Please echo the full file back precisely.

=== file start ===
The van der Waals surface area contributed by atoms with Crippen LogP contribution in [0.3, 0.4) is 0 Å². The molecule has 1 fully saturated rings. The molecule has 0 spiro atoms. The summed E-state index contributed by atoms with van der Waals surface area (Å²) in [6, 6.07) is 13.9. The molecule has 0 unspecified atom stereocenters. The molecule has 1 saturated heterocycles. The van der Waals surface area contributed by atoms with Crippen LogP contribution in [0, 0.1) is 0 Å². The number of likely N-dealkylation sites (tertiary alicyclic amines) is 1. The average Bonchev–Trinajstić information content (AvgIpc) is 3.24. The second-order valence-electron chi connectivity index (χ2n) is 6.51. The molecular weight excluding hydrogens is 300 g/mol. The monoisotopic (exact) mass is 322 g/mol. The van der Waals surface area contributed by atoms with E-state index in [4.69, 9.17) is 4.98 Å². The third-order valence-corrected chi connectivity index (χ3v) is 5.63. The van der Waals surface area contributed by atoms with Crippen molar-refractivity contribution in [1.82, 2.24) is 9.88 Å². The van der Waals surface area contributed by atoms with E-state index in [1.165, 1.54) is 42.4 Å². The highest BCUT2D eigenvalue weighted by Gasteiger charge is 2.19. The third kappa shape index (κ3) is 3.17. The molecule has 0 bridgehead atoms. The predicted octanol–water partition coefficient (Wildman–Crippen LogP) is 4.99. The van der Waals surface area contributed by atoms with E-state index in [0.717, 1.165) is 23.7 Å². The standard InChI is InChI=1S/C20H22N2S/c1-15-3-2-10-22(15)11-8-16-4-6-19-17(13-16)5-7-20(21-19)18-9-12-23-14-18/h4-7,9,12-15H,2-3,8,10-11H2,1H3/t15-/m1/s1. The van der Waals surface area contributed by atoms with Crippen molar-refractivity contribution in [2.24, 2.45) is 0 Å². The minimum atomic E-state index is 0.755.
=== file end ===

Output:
The van der Waals surface area contributed by atoms with Crippen LogP contribution in [0.3, 0.4) is 0 Å². The molecule has 1 fully saturated rings. The molecule has 0 spiro atoms. The summed E-state index contributed by atoms with van der Waals surface area (Å²) in [6, 6.07) is 13.9. The molecule has 0 unspecified atom stereocenters. The molecule has 1 saturated heterocycles. The van der Waals surface area contributed by atoms with Crippen LogP contribution in [0, 0.1) is 0 Å². The number of likely N-dealkylation sites (tertiary alicyclic amines) is 1. The average Bonchev–Trinajstić information content (AvgIpc) is 3.24. The second-order valence-electron chi connectivity index (χ2n) is 6.51. The molecular weight excluding hydrogens is 300 g/mol. The monoisotopic (exact) mass is 322 g/mol. The van der Waals surface area contributed by atoms with E-state index in [4.69, 9.17) is 4.98 Å². The third-order valence-corrected chi connectivity index (χ3v) is 5.63. The van der Waals surface area contributed by atoms with Crippen molar-refractivity contribution in [1.82, 2.24) is 9.88 Å². The van der Waals surface area contributed by atoms with E-state index in [1.165, 1.54) is 42.4 Å². The highest BCUT2D eigenvalue weighted by Gasteiger charge is 2.19. The third kappa shape index (κ3) is 3.17. The molecule has 0 bridgehead atoms. The predicted octanol–water partition coefficient (Wildman–Crippen LogP) is 4.99. The van der Waals surface area contributed by atoms with E-state index in [0.717, 1.165) is 23.7 Å². The standard InChI is InChI=1S/C20H22N2S/c1-15-3-2-10-22(15)11-8-16-4-6-19-17(13-16)5-7-20(21-19)18-9-12-23-14-18/h4-7,9,12-15H,2-3,8,10-11H2,1H3/t15-/m1/s1. The van der Waals surface area contributed by atoms with Crippen molar-refractivity contribution in [2.24, 2.45) is 0 Å². The minimum atomic E-state index is 0.755.